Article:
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Field Education Office Professional Development Series
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11

Project Management for Social Workers
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Repeal, Replace & Retract: Implications of Obamacare Reforms for Social Work Practice

Ebone Morant10.28.2016

During the historic floods of October 2015, CoSW students lived the social work code of ethics: to enhance human well-being and help meet the basic human needs of all people, with particular attention to the needs and empowerment of people who are vulnerable, oppressed, and living in poverty. One student, Ebone’ Smith-Morant, who works in Special Education with the Georgetown County School District, recounts her efforts to rebuild and empower her community.

One year ago, lives were forever changed. As I reflect, there are still an array of emotions filling my heart and mind. In October 2015, an historic flood devastated the rural communities of Georgetown County, SC. While weather forecasters and emergency officials kept residents abreast of weather-related information, no one could prepare these communities for what was to come.

The rain continuously fell and the local rivers seemed to flow uncontrollably.  The flood waters ran across roadways and filled homes. Emergency officials assisted us with travel, supplies, and medical care. After the waters receded and the emergency officials left, however, our community was left in disarray, dismay, and utter disbelief. Homes were destroyed, families displaced, roadways impassable, and many still in need of power, food, and necessities. And many unanswered questions. Although my home was still intact, my heart was broken for my community!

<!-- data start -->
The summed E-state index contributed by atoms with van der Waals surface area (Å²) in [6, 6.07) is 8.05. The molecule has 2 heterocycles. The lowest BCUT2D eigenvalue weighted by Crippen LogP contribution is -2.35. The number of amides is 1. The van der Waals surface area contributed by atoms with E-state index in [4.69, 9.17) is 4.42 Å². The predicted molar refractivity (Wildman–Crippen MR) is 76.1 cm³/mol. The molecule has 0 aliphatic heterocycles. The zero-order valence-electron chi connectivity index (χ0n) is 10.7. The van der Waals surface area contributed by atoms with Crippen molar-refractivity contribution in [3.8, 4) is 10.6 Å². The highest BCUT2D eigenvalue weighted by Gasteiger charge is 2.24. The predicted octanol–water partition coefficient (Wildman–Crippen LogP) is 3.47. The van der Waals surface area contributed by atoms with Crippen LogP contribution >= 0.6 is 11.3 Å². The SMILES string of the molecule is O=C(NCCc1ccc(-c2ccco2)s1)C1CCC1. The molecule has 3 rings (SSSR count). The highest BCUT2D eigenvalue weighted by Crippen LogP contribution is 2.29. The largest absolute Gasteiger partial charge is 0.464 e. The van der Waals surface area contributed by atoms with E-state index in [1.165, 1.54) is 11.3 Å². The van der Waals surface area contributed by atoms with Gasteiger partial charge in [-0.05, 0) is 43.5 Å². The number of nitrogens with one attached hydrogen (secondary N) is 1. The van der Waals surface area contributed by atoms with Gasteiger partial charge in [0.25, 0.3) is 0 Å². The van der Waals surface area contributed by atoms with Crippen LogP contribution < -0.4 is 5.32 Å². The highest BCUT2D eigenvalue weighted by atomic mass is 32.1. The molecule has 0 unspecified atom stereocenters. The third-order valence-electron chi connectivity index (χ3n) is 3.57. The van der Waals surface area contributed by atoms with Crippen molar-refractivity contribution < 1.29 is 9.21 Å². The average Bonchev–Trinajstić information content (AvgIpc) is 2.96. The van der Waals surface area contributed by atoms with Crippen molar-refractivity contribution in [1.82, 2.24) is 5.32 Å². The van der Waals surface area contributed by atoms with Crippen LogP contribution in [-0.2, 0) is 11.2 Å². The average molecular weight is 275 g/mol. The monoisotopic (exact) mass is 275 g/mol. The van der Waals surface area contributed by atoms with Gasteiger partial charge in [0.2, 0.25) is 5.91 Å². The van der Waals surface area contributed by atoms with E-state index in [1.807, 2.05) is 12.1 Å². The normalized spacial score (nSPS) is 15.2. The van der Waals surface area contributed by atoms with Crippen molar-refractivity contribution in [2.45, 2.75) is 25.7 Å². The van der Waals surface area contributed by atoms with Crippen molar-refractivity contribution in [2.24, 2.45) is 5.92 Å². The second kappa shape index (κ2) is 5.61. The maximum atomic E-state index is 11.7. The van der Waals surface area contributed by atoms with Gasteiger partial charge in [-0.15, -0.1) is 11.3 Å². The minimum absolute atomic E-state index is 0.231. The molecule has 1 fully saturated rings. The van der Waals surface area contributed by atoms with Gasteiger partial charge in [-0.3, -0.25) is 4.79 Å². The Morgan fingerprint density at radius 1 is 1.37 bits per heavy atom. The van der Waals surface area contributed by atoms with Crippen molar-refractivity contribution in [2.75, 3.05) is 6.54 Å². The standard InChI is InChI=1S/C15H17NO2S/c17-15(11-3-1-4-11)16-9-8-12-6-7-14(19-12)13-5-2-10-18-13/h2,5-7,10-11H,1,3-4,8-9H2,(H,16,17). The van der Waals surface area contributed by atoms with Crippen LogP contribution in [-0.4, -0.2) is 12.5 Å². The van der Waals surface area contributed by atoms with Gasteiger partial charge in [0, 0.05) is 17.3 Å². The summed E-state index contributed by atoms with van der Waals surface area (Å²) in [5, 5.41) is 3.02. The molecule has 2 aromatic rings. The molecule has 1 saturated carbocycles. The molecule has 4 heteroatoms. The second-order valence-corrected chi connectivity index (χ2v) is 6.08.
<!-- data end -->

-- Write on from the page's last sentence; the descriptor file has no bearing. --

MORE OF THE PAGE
Instinctively, I jumped right into serving. We adopted the motto "United, we will recover." I joined with the community elementary school to establish a clothes closet to accept donations. We provided clothes, cleaning supplies, non-perishable food, and other essentials. Additionally, I assisted seniors with FEMA applications by interpreting the contract language. What a reward it was to help connect those in need to services such as energy assistance, home repair, clean-up efforts, and other areas of need. Above all, talking with flood victims seemed to alleviate some anxiety and provide a sense of comfort as they shared their stories of frustration and disbelief, yet thanksgiving!

Local churches and other community organizations united in efforts to rebuild, restore, and recover! Everyone was a family-working in harmony! Our community is still rebuilding. But, we stand strong and proud. "United, we ARE recovering."

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